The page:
Saturday, February 28, 2009
Here is my first dress, from Vogue pattern #8379. I entered it in the February Sewing Contest being held on LHCF. Made it just in time as today is the deadline. ETA: I won 1st place and a gift card for the fabric store of my choice! Thanks so much to Queen SH for sponsoring the contest.
The pattern was categorized "Very Easy"...hmph. No comment. It took me 12 hours from start to finish. I had fit issues. I have been losing weight since being on the raw vegan diet so my measurements at bust and waist put me at a size 10. Sadly, my upper arms do not. I have those dreadful saggy wings that probably would have felt at home in a size 14 sleeve. And speaking of arms, the First Lady has definitely gotten me motivated to work those wings right off.
So I consider this dress my summer body motivation dress. It is made from a sheer cotton blend fabric I got off the sale table of Vogue Fabrics Outlet a couple months ago. It looks good from a distance but up close it is a mess! I used 4 different colored threads, the hem is uneven and the armholes are...well, I'd rather not talk about them. It's just too embarrassing. The dress looks good on me, though. The neckline is a lot deeper on me than the mannequin because I wanted a sexier take on this dress. I made a neck sash to give it a flirty, vintage feel.
I would definitely make this dress again, but with sleeves, both long and short. I would also like a longer version in a really nice fabric for evening. I love this dress pattern. I will practice my hemming before I make it again.
Monday, February 16, 2009
Dress by Pierre Cardin
Image from The Frock
I love, love, love fashion from the 40s, 50s, 60s and 70s and it is my dream to be able to sew beautiful garments inspired by these silhouettes. I have lucked up on eBay before and managed to win a great 60s frock pattern for one dollar plus shipping, but got outbid on all the others. Then I happened upon a wonderful site that specializes in beautiful vintage patterns but their prices are too steep for my budget.
As I mentioned in my previous post, we went down to Arcola, Illinois to check out some Amish furniture and antiques. I was more interested in the quilts. My gosh, those quilts--absolutely breathtaking. My gosh, those quilts' prices--absolutely astronomical! But worth every penny, you'd better believe it.
We bopped into a little quaint antique collectibles shop and browsed their wares. They had an old black antique Singer sewing machine in-table for $300--tell me how I left without that? What a beauty. On the way out, partially hidden in the corner of a bottom shelf was a plastic shoe bin filled with what? Vintage sewing patterns! At 50 cents a pop!!! Here's what I bought:
I also managed to find three very unique antique cast iron trivets to add to my collection (I collect trivets and have them proudly displayed on a wall in my kitchen). After we left that shop we sauntered into a fabric shop a few doors down. My, my, my. A quilter's delight! The fabric prices were comparable to those here in the city so I didn't buy any. But I did manage to pick up some very nice Indian horn buttons for a linen jacket I want to sew, some crochet needles at 2 bucks each and some skeins of yarn at 2 bucks each. And now, I don't know what to do next, crochet or sew something? Perhaps a little of each :)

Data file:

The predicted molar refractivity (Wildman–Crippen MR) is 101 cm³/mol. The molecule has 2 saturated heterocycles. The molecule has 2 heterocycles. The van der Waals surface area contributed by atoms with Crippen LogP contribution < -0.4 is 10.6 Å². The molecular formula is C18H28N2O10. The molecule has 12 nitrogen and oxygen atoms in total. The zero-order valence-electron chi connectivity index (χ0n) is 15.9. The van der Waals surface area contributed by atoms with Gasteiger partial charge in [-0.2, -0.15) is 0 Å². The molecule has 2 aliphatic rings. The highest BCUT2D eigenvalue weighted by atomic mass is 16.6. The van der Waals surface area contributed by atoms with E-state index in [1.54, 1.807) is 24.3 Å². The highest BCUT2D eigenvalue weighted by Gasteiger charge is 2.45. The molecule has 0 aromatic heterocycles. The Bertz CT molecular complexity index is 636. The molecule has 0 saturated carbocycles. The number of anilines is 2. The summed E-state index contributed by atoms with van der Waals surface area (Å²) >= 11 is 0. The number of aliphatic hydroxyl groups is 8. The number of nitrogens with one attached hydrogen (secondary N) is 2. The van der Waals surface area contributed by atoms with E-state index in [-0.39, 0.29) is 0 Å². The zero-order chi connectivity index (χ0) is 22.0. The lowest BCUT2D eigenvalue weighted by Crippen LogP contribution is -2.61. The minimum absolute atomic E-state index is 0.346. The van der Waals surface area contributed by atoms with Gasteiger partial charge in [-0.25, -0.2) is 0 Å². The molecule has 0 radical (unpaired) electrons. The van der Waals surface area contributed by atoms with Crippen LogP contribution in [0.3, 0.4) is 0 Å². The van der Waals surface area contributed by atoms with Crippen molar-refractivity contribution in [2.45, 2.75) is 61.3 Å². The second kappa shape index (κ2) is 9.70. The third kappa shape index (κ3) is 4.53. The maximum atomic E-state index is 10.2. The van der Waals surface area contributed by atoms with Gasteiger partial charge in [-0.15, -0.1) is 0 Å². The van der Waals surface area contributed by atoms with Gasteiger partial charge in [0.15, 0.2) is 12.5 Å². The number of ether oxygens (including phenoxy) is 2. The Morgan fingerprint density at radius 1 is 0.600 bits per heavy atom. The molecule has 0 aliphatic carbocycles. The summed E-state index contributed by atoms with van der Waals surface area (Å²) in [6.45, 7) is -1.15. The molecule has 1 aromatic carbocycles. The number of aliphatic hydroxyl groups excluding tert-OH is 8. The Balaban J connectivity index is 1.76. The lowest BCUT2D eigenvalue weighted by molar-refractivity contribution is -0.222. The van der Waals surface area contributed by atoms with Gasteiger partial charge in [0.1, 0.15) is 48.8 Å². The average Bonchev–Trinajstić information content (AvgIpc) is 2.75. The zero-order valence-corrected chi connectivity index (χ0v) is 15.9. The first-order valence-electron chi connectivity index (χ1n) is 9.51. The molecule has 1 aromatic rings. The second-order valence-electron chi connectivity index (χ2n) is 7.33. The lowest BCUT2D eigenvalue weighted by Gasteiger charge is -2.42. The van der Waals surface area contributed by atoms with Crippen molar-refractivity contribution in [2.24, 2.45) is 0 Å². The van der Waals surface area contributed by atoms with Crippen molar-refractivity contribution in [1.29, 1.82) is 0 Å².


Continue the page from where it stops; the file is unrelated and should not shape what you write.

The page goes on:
Saturday, February 7, 2009
I love the neckline on this dress, and attempted to do my V1020 top's neckline in a similar manner. So much for trying. Here's my version of the top, in black matte jersey from Gorgeous Fabrics, as well as the skirt from the same pattern.
This was the first top I ever made, and I am quite pleased with it. Setting the sleeves was tricky at first, but not as bad as I thought. I did make other changes to the design of the top besides the neckline. The pattern called for ruching on the right side at the waist. I lowered mine to hit the hip to add a bit of asymmetry at the bottom. I also added a little ruching to the left upper side seam for soft gathers across the chest. They didn't come out as pronounced as I wanted them to.
The pattern instructions called for a side zipper. Why, I wonder? The pattern calls for stretchy fabrics, no zipper needed. As for the ruching, I used the zigzag stitch and string method with no problems.
As for the skirt, it's not that great looking on the pattern envelope pic.
Maybe it's the color? Anyway, I am pleased with the way my skirt turned out. It was very easy to construct and sew.
Both pieces greatly flawed in terms of construction details--slight puckers at the armholes, uneven stitching at the hemline--but I wore this out to a party tonight all the same. I am ready to start taking sewing classes. Where to go is the question. Hopefully I'll be able to find something not to far from home.
Friday, February 6, 2009
In my search for examples of ruching on both side seams, I got my question answered when I came across this New York mag article: